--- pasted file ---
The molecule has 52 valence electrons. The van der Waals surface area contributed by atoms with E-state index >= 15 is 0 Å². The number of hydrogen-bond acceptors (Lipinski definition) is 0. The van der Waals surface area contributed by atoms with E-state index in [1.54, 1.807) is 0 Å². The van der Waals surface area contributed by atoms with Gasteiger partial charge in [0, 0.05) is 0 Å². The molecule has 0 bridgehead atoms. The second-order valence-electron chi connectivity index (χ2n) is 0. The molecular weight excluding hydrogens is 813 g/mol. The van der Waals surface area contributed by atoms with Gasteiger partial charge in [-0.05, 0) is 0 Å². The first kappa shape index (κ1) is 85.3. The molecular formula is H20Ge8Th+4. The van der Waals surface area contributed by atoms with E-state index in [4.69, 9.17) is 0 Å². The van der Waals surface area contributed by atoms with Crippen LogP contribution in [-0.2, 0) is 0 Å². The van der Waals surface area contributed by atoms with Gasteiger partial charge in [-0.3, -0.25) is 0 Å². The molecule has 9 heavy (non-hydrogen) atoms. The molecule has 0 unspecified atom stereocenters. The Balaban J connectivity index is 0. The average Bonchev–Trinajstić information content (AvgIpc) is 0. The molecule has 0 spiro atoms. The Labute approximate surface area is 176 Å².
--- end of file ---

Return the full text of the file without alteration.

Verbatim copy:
The molecule has 52 valence electrons. The van der Waals surface area contributed by atoms with E-state index >= 15 is 0 Å². The number of hydrogen-bond acceptors (Lipinski definition) is 0. The van der Waals surface area contributed by atoms with E-state index in [1.54, 1.807) is 0 Å². The van der Waals surface area contributed by atoms with Gasteiger partial charge in [0, 0.05) is 0 Å². The molecule has 0 bridgehead atoms. The second-order valence-electron chi connectivity index (χ2n) is 0. The molecular weight excluding hydrogens is 813 g/mol. The van der Waals surface area contributed by atoms with Gasteiger partial charge in [-0.05, 0) is 0 Å². The first kappa shape index (κ1) is 85.3. The molecular formula is H20Ge8Th+4. The van der Waals surface area contributed by atoms with E-state index in [4.69, 9.17) is 0 Å². The van der Waals surface area contributed by atoms with Crippen LogP contribution in [-0.2, 0) is 0 Å². The van der Waals surface area contributed by atoms with Gasteiger partial charge in [-0.3, -0.25) is 0 Å². The molecule has 9 heavy (non-hydrogen) atoms. The molecule has 0 unspecified atom stereocenters. The Balaban J connectivity index is 0. The average Bonchev–Trinajstić information content (AvgIpc) is 0. The molecule has 0 spiro atoms. The Labute approximate surface area is 176 Å².